Sudanese refugees 88.
(photo credit: )
Protests on behalf of Sudanese refugees, Liberian seekers of political asylum, and Thai foreign workers all marked the International Day for the Refugee in Israel this week. But it was a new crisis, still ongoing along Israel's southwestern border, which revealed the extent of the problem facing Israel if it doesn't establish a cohesive policy for dealing with refugees.
Some 100 Palestinians, who are fleeing from the new Hamas regime that has established itself in the Gaza Strip, have been caught in the Erez border crossing since last week. While Israel agreed Wednesday to allow anyone in need of urgent medical care to cross into Israel, dozens remain at the border.
And while it would appear that the plights of the two groups are unrelated, a meeting of the Knesset Committee on the Interior proved otherwise Wednesday.
Israel has no answer for how to deal with either refugee issue because it has never established a refugee policy, determined Committee Chairman MK Ophir Paz-Pines (Labor).
"For a state that was founded as an answer to Jewish refugees, it is completely unacceptable that we have no refugee policy," he said.
To this day, Israel has not drafted a single piece of legislation establishing a policy for refugees. The lack of any legal protocol has made it impossible for the IDF, Border Police, courts, and various government ministries to determine what to do with the 2,400 refugees who are currently in Israel.
"Israel is the only country which calls itself a Western, first world nation, that has no refugee policy," said MK Shelly Yacimovich. "The implications are enormous. These people have no protection, no rights, and no status. They are lost in limbo."
Interior Minister Roni Bar-On has been tasked with forming an interministerial committee to deal with the refugee issue. He is expected to make an announcement regarding that committee on Sunday, but even once it is formed, it is expected to take several months to come up with a cohesive policy.
Meanwhile, MKs are considering a bill that is being drafted by Amnesty International, the Clinic for Refugee Rights at Tel Aviv University, and the Hot Line for Migrant Workers. However, such legislation could take months, and the Knesset is set to begin its summer recess in late July.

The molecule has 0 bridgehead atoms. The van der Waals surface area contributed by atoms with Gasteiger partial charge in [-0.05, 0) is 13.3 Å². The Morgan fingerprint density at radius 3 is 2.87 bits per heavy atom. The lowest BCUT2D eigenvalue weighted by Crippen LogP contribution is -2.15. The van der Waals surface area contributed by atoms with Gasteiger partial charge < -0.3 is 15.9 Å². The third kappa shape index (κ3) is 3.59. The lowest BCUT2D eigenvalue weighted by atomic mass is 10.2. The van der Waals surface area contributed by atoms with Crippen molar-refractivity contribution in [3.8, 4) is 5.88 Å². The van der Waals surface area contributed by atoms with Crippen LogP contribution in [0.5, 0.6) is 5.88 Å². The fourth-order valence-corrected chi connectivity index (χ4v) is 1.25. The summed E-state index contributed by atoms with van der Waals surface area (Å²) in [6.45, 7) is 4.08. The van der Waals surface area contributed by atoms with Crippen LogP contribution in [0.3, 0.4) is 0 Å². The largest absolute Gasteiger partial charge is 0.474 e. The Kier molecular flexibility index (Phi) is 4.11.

By the time a decision is made by either MKs or the interministerial committee, police estimate that another 300-500 refugees will enter Israel from the South, while it unknown how many Palestinians will try to leave the Gaza Strip for the West Bank.
"There is simply no solution and no money to deal with this issue until the government makes some sort of decision. We need fast action or at least some type of temporary solution that has the government take some kind of responsibility for the refugees," said Paz-Pines.
The MK could not, however, offer any solutions himself. In the meanwhile, police estimate that between 15-20 refugees cross into Israel along the southern border daily. Those refugees come from various African nations, with roughly 20 percent from Sudan.
"More and more refugees are coming to our border due to word of mouth from refugees who have already made their way here," said an IDF Southern Command spokesman. "They know that our policy is not to turn them away. They get processed and held for 24 hours, and then are just put out on the street. It's not a bad deal."
Once the police and IDF have processed the new refugees, they have no guidelines for what to do with them. Most often, they drop them off at busy street corners in Beersheba and other southern towns, and alert volunteer organizations.
Elisheva Milikowsky, who has formed a student volunteer organization to help the refugees, got a text message in the middle of the Knesset committee meeting Wednesday from a border policeman alerting her that they had found 29 Sudanese refugees and would be dropping them off in downtown Beersheba by the afternoon.
"This can't be the policy, that they just tell volunteer students like me to take care of them," said Milikowsky. "We have been doing the most we can, but our resources are already stretched to the max."